Compulsively viewable until its zonked-out, speed freak hero's aimlessness stops the movie dead in its tracks, Eric G. Johnson's "Tweek City" plugs into the downwardly spiraling world of a young man haunted by a lost love, a tragic family and an all-consuming paranoia. Late-night fest habitues will be first in line.
Compulsively viewable until its zonked-out, speed freak hero’s aimlessness stops the movie dead in its tracks, Eric G. Johnson’s “Tweek City” plugs into the downwardly spiraling world of a young man haunted by a lost love, a tragic family and an all-consuming paranoia. Late-night fest habitues will be first in line, although they and distribs may find that the sizzling and woozy visuals are not enough to compensate for an ultimately flat and familiar narrative.
Unable to keep a job at a Bay area computer company, Bill (Giuseppe Andrews) falls back on dealing speed. San Francisco hasn’t felt so ominous since Richard Lester’s “Petulia,” with the Haight and Mission neighborhoods stuffed with shady characters, young speed heads and pompous poseurs.
The closest thing to a friend in Bill’s life is the aptly-named Jerm (Keith Brunsmann), who likes to ogle the porn mags featuring Bill’s gal-pal Jenna (Eva Fisher) when he isn’t leaping into mosh pits during gigs by vet rockers White Trash Debutantes.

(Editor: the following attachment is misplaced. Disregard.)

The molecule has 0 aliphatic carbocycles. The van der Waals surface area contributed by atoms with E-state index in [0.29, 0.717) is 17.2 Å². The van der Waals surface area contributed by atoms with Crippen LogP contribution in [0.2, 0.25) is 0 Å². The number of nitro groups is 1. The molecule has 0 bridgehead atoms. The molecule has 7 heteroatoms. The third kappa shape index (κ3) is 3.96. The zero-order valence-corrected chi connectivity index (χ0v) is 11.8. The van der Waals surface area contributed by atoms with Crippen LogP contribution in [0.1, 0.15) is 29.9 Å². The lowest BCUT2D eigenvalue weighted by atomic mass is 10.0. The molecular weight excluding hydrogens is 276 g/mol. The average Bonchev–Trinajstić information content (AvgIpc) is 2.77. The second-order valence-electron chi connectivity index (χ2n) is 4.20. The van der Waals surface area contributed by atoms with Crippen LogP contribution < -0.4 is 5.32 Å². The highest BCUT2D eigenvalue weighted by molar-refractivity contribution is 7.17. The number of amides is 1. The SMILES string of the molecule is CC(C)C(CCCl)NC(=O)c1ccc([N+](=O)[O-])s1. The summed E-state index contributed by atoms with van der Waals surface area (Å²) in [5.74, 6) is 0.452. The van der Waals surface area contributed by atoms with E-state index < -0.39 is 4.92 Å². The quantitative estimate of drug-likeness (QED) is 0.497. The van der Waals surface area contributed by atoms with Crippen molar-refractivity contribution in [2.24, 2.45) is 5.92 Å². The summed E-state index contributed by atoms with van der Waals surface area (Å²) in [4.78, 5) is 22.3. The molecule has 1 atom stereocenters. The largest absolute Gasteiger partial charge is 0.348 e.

Because he can’t get over losing past g.f. Sharon (Elizabeth Bogush) — who’s about to get married in Southern California — Bill ventures to the ceremony, but not before tragedy hits Jerm, and Bill goes on a bender of paranoiac delusion.
Johnson mixes film and video formats to superior and nerve-rending effect, and his taste for run-and-gun scenes produces some disgusting but choice moments, such as Bill’s gross coitus interruptus with Jenna.
Johnson doesn’t know where to take his drama, though, once Bill crashes Sharon’s wedding, and a protracted finale in a drive-in has none of the intended evocative impact.
Bill is finally an impossible character to pin down, but Andrews gives body and soul to the role in ways that recall the daring of Al Pacino in “Panic in Needle Park.” Pic carries the ultra-low-budget indie banner high with strong production values, and composer Jim Latham’s trance-like theme is sure to get inside viewers’ heads and not let go.